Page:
Evidence in Ocean City Possession With Intent to Distribute Cases
Due to the fact that intent must be proven in PWID cases, there is a variety of evidence that prosecutors may seek to use to demonstrate a person’s intent to distribute. The following is a list of some of the most common types of evidence used in these cases and how an Ocean City possession with intent to distribute lawyer can help. To discuss your case, call and schedule a consultation today.
Scales and Baggies
If the police make contact with a person in their home and find some quantity of drugs and a scale, then that can be argued as being used to weigh drugs to break them into smaller quantities to place them in multiple packages. The same thing is true of any sort of packaging materials like baggies. It can be proven by going through the person’s trash, where the police find not an entire baggie, but a piece of a baggie where it’s clear that a knot was made in the end and the rest of the bag was discarded. That has been presented to a jury as evidence of packaging, which was proof of the intent to distribute.
Also, a person having a large amount of cash on them can be used to prove their intent. If a person is stopped and they have a lot of small bills in their wallet, the argument could be made that they are distributing and what they have are the profits from making $10 and $20 sales. Sometimes that is argued when somebody has money in different locations. They may have money in a wallet, but they also may have a large amount of money in their left front pants’ pocket or they have a large amount of money that is just cash in a drawer in their bedroom.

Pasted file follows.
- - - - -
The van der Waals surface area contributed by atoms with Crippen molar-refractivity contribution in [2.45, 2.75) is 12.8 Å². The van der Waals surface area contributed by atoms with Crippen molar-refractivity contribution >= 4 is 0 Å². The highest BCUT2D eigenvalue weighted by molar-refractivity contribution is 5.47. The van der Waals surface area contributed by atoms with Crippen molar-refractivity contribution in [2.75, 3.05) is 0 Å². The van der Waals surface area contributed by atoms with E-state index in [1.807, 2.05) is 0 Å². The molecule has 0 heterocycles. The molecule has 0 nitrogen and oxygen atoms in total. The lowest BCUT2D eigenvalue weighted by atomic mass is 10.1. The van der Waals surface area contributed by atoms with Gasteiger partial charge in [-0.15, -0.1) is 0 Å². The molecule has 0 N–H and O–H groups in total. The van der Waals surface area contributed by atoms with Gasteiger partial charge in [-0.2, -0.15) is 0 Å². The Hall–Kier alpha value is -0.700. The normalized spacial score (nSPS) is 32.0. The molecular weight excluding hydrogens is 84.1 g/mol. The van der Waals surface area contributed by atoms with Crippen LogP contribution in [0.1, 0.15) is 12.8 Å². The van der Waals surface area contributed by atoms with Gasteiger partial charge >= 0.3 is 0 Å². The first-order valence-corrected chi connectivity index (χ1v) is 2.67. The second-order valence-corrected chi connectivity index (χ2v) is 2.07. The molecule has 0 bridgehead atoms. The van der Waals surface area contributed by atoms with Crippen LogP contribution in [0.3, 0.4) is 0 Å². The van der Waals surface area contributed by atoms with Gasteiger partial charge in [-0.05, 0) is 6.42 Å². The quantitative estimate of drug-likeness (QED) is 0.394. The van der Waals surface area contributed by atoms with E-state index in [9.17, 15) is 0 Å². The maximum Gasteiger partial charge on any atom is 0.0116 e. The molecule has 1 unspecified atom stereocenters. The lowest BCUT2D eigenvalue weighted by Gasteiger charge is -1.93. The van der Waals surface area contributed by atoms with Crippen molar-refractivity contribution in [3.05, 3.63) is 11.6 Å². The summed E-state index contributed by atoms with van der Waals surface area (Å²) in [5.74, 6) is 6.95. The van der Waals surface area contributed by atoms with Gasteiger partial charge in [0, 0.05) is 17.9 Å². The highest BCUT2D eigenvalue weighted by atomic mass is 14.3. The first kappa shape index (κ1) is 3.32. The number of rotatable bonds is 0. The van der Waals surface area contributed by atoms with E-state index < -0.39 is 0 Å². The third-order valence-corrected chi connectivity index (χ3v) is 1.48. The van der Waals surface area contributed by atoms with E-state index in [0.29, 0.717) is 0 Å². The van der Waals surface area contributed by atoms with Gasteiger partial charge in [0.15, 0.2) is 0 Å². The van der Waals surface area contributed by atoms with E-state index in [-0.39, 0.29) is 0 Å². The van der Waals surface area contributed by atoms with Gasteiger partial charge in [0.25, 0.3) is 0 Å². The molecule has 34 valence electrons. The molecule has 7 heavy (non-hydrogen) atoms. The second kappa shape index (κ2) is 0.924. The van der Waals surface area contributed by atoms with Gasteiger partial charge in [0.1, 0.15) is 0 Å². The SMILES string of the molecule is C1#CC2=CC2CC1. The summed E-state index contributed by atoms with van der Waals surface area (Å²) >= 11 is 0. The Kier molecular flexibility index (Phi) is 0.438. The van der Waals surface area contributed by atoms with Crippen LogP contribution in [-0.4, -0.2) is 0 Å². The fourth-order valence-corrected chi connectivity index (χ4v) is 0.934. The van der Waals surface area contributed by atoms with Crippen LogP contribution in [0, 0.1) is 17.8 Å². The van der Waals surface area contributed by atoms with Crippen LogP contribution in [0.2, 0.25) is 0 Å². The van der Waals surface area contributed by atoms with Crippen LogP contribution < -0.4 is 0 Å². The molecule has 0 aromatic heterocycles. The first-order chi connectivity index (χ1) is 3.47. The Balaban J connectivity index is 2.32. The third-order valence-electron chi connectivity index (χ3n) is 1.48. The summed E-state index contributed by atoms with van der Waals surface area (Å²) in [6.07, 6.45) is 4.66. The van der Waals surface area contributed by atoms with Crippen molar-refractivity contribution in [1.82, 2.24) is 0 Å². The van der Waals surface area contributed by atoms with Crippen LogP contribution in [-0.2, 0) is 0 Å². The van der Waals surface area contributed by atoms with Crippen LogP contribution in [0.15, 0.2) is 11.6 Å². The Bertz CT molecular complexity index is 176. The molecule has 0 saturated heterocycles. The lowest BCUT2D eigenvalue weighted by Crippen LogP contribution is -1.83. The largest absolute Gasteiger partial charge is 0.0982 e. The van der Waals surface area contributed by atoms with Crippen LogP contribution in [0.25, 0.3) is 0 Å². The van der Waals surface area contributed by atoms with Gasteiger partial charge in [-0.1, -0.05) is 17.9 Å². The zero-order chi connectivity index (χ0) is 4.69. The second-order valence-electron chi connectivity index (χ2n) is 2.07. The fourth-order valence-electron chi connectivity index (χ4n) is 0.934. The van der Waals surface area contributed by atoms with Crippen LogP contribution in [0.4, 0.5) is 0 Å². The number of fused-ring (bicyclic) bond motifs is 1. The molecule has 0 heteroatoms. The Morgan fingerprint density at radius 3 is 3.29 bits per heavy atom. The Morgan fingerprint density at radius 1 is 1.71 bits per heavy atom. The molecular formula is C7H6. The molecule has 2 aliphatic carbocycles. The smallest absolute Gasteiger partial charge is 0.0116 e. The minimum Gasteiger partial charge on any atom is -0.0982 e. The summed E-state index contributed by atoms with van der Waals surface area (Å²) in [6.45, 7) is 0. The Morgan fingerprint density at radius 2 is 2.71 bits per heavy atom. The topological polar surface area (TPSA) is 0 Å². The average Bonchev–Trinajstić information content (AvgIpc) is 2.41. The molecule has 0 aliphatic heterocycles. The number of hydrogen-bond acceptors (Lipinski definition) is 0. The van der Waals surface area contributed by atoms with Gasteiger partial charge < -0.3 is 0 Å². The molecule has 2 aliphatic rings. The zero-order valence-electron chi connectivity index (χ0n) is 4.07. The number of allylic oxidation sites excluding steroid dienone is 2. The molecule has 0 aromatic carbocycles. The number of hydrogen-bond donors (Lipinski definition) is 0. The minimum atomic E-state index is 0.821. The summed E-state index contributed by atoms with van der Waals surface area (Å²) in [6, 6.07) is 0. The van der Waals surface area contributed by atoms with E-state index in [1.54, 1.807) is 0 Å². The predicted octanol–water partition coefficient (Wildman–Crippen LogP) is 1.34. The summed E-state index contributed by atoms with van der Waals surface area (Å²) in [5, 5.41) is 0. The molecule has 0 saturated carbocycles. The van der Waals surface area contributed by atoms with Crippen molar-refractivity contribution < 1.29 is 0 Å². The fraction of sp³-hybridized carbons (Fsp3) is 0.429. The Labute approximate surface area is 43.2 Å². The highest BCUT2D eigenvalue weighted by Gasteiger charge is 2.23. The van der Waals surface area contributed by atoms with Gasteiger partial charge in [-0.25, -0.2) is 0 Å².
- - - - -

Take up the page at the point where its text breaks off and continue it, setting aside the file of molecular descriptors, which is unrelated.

A big deal is made out of a person having a lot of cash and that somehow is indicative of the fact that they have sold drugs and this is the proceeds from their sales. However, this is not indicative of the fact that they’re selling drugs; it’s just the nature of how some jobs compensated for their work. Sometimes it’s very unfair, because the state is going to try and make behavior that is completely innocent and suggest that behavior is illegal.
Possession of a Drug
Another indicator of intent to distribute would be a person who possesses a drug, but they do not possessing any sort of device that would be used to ingest that drug. If they don’t have a pipe that they would use to smoke it or they don’t have a needle which would be used to shoot up with, the state will argue that their intent was not to use it, but to distribute it. There are a lot of different factors that can be evidence of intent.
Text messages or photos on a phone are used very frequently to show what the person intended to do with the drugs. If there are multiple text messages back and forth where the person is talking about making a sale, or people are contacting the person asking if they have anything and they respond back and get into a conversation about when to get it and how much, all of that can be used to prove that the person possessed the drug with the intent to sell it.
It’s also important for people to understand that the police do not necessarily end their investigation upon arrest. In certain jurisdictions, the prosecutors monitor jail phone calls. There is no privacy in those calls, and the inmate is even advised that the call is being recorded and the contents of the call can be reviewed.